B.C. Government Hit with Class-Action Lawsuit over Coerced Adoption Claims

December 19, 2014 8:57 pm Published by

National Post

Kathryn Blaze Carlson
March 16, 2012

The British Columbia government was on Friday hit with a class-action lawsuit accusing the province of abduction, fraud, and coercion in connection with adoptions among unmarried women from the 1940s until the early 1990s.

The lead plaintiff is today a fourth-year psychology student named Cassandra Armishaw, who became pregnant at age 17 in 1985 after being sexually assaulted in Penticton, B.C., according to the statement of claim.  When she was in labour at Vancouver’s Grace Hospital, she alleges a social worker entered the room and said “when you’re done here I’m taking that baby,” the claim says.

“She was still delivering the baby, and tried not to push,” It says.

Ms. Armishaw alleges she was not immediately allowed to see, hold, or touch her baby girl.

The lawsuit is the first in an expected series of similar class-actions planned against all the provinces Quebec westward, as well as in New Brunswick and Newfoundland and Labrador.  Tony Merchant, the prominent Saskatchewan lawyer heading the actions, said he expects to file in Ontario and Quebec next week.

A spokesperson for the B.C. Ministry of Children and Family Development said it would be inappropriate to comment now that a suit has been filed.

Earlier this week, Brian Cotton said the government is “not aware of any official policy that would have forced unwed mothers to give up their children for adoption in British Columbia.

None of the claims have been proven in court.

Since the National Post launched an investigation into coerced adoptions last weekend, dozens of mothers have emerged to say they were coerced or forced by social workers, medical staff, and churches into giving their child up for adoption because they were unmarried.  Three former social workers two in Alberta and one who worked in Manitoba, have come forward to corroborate some of the claims put forward by the mothers.

The Salvation Army and the United Church have said they are reviewing their maternity homes’ practices, and the Ontario NDP has urged the Dalton McGuinty government to “give serious consideration” to calls for a provincial inquiry.

Among the mothers who have told their stories to the National Post, several said they experienced coercion in British Columbia.

Sharon Pederson said she was 20-yers-old in 1964 when she was drugged and tied to her bed during labour and then shown four different babies through the nursery window at a hospital in Victoria.  She ultimately signed adoption papers at the local children’s aid society, she said, but not before social workers held a pen in her hand and threatened to call the police because she was screaming and throwing furniture in protest.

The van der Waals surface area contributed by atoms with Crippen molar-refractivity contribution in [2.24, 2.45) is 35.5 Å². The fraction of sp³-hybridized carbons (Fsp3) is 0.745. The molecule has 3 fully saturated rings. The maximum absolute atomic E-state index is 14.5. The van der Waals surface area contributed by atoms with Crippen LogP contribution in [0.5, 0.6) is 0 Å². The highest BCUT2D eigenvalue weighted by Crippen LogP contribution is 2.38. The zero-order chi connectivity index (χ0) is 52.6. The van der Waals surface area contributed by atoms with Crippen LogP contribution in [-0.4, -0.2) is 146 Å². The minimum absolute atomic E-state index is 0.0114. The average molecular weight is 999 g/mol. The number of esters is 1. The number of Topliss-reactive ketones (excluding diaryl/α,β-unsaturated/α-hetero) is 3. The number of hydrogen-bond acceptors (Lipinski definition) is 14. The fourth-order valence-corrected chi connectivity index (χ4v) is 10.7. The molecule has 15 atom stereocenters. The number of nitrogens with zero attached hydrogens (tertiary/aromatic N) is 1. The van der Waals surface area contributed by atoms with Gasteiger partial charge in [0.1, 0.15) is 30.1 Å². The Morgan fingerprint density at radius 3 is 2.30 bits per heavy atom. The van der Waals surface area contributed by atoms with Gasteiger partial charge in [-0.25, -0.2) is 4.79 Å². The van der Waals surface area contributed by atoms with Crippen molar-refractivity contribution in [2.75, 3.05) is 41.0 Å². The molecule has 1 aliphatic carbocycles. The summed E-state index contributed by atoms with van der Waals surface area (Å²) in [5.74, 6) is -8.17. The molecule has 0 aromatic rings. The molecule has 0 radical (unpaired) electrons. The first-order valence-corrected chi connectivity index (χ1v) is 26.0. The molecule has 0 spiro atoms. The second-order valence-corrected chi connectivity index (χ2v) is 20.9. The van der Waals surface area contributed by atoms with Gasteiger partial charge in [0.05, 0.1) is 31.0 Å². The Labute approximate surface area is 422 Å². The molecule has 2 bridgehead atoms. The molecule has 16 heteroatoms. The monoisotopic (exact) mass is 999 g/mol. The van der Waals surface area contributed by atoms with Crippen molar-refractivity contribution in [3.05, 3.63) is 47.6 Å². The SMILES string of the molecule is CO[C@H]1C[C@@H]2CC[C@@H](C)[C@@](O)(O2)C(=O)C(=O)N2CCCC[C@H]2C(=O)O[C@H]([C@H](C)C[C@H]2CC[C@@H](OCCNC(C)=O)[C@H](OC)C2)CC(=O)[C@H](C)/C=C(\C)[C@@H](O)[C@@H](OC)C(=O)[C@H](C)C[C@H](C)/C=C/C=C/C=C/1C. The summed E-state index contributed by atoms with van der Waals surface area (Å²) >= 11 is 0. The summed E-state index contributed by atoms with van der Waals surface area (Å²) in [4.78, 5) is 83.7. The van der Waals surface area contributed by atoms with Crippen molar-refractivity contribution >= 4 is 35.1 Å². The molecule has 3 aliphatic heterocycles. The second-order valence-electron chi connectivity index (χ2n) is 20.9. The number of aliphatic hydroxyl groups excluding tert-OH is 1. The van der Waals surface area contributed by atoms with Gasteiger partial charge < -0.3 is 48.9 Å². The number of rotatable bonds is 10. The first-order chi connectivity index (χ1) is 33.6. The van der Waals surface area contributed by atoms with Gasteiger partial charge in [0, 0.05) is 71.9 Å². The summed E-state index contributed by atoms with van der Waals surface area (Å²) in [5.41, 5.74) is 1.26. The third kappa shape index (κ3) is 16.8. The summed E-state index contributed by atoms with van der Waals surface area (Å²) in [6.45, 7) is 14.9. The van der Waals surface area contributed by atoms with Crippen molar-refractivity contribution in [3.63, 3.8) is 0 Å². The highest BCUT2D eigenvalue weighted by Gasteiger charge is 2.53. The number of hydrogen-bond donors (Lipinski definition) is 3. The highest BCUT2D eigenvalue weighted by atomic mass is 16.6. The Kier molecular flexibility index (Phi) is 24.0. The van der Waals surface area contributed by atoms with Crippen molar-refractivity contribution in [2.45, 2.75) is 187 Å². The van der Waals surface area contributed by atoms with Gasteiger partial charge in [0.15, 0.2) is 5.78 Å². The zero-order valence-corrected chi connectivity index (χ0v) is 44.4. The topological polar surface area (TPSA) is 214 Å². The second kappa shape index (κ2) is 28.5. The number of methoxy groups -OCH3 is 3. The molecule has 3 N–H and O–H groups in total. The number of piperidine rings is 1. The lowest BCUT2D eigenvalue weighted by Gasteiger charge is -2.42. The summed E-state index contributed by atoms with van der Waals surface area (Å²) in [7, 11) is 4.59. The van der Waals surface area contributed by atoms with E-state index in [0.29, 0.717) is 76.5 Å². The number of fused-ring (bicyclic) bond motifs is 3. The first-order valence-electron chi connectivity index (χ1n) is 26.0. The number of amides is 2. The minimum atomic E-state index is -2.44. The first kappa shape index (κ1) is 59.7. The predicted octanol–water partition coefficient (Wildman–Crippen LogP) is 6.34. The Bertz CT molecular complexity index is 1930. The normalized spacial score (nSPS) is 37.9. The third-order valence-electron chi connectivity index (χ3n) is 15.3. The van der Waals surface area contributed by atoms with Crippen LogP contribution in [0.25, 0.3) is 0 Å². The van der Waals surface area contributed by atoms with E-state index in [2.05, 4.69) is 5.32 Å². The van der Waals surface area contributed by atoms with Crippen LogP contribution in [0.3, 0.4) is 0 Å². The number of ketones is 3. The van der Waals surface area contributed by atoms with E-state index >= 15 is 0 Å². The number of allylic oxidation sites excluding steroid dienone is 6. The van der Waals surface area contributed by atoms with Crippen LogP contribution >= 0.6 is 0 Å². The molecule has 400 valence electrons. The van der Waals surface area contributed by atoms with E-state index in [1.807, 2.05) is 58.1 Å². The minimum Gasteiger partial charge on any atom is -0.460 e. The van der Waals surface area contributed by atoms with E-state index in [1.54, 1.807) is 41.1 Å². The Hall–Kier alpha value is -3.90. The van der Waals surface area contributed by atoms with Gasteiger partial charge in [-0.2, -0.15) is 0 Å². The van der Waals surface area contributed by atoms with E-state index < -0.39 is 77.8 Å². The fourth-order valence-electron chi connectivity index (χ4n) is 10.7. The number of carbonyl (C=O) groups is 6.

Hanne Andersen said her B.C. hospital records say “Baby for Adoption” even though the teenage single mother had planned to keep the baby.  Ms. Anderson, who became pregnant at age 15 in 1982, said nurses allowed her to hold her child just once.

Ms. Armishaw could not be reached on Friday afternoon, but her statement of claim says she feared another sexual assault in Penticton and moved to Vancouver.   There, she claims she contacted social services to see whether she could receive assistance, but she alleges she was told no assistance was available.  The claim also says a social worker testified in court that Ms. Armishaw was not able to care for herself – that Cassandra “did not eat nutritious food” and “thought other people were possessed by spirits – and that the baby should be put up for adoption.

The claim, filed to the B.C. Supreme Court on Friday morning, lists the “Province of British Columbia, as represented by the Attorney General” as the sole defendant.  “The Defendant took away the right of the Class Members to make a free choice about whether to adopt their children,” it says.

The class captures unmarried women whose babies were “taken immediately following delivery and then placed for adoption,” according to the claim, which seeks general and special damages for the lost opportunity to parent, medical treatment without consent, and mental distress.

It says unmarried mothers were excluded from the regular maternity wards, and that adoption consents were executed immediately following birth, in contravention of the ten-day waiting period before a surrender can be executed.

“I don’t think there is any question there was a policy where if a child was born outside of a marriage, that child was not to remain with the mother,” said Mr. Merchant, whose firm secured a $2-billion settlement in the 2006 Indian Residential School class action.

Mr. Merchant said the class-action suits will attempt to saddle the provinces with the responsibility for the wrongdoings of church-run organizations because they were provincially funded agents.  He said he hope the case will be certified by a judge within six months, allowing the case to proceed.


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